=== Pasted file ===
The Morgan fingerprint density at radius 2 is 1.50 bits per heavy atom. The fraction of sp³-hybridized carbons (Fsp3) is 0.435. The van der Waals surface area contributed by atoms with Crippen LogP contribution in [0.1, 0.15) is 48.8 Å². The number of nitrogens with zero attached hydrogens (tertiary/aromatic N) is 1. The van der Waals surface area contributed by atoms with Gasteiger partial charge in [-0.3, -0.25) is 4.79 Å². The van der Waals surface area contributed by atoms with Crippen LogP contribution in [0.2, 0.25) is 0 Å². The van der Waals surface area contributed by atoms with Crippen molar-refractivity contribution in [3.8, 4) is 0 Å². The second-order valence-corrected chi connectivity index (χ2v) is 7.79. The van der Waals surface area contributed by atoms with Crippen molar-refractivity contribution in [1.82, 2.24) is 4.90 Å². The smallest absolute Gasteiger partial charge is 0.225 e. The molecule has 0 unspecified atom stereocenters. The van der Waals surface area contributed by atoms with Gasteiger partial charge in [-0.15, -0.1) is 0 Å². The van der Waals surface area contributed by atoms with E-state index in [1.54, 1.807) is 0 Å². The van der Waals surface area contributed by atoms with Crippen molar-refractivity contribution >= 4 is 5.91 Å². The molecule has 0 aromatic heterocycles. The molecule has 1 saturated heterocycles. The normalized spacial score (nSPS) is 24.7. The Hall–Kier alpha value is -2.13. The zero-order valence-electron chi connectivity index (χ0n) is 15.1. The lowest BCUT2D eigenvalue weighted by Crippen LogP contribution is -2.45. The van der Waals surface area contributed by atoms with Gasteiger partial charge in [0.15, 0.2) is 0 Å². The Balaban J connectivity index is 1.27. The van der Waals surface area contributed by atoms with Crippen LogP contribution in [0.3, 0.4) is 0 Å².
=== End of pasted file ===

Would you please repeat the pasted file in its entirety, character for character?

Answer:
The Morgan fingerprint density at radius 2 is 1.50 bits per heavy atom. The fraction of sp³-hybridized carbons (Fsp3) is 0.435. The van der Waals surface area contributed by atoms with Crippen LogP contribution in [0.1, 0.15) is 48.8 Å². The number of nitrogens with zero attached hydrogens (tertiary/aromatic N) is 1. The van der Waals surface area contributed by atoms with Gasteiger partial charge in [-0.3, -0.25) is 4.79 Å². The van der Waals surface area contributed by atoms with Crippen LogP contribution in [0.2, 0.25) is 0 Å². The van der Waals surface area contributed by atoms with Crippen molar-refractivity contribution in [3.8, 4) is 0 Å². The second-order valence-corrected chi connectivity index (χ2v) is 7.79. The van der Waals surface area contributed by atoms with Crippen molar-refractivity contribution in [1.82, 2.24) is 4.90 Å². The smallest absolute Gasteiger partial charge is 0.225 e. The molecule has 0 unspecified atom stereocenters. The van der Waals surface area contributed by atoms with Gasteiger partial charge in [-0.15, -0.1) is 0 Å². The van der Waals surface area contributed by atoms with E-state index in [1.54, 1.807) is 0 Å². The van der Waals surface area contributed by atoms with Crippen molar-refractivity contribution >= 4 is 5.91 Å². The molecule has 0 aromatic heterocycles. The molecule has 1 saturated heterocycles. The normalized spacial score (nSPS) is 24.7. The Hall–Kier alpha value is -2.13. The zero-order valence-electron chi connectivity index (χ0n) is 15.1. The lowest BCUT2D eigenvalue weighted by Crippen LogP contribution is -2.45. The van der Waals surface area contributed by atoms with Gasteiger partial charge in [0.15, 0.2) is 0 Å². The Balaban J connectivity index is 1.27. The van der Waals surface area contributed by atoms with Crippen LogP contribution in [0.3, 0.4) is 0 Å².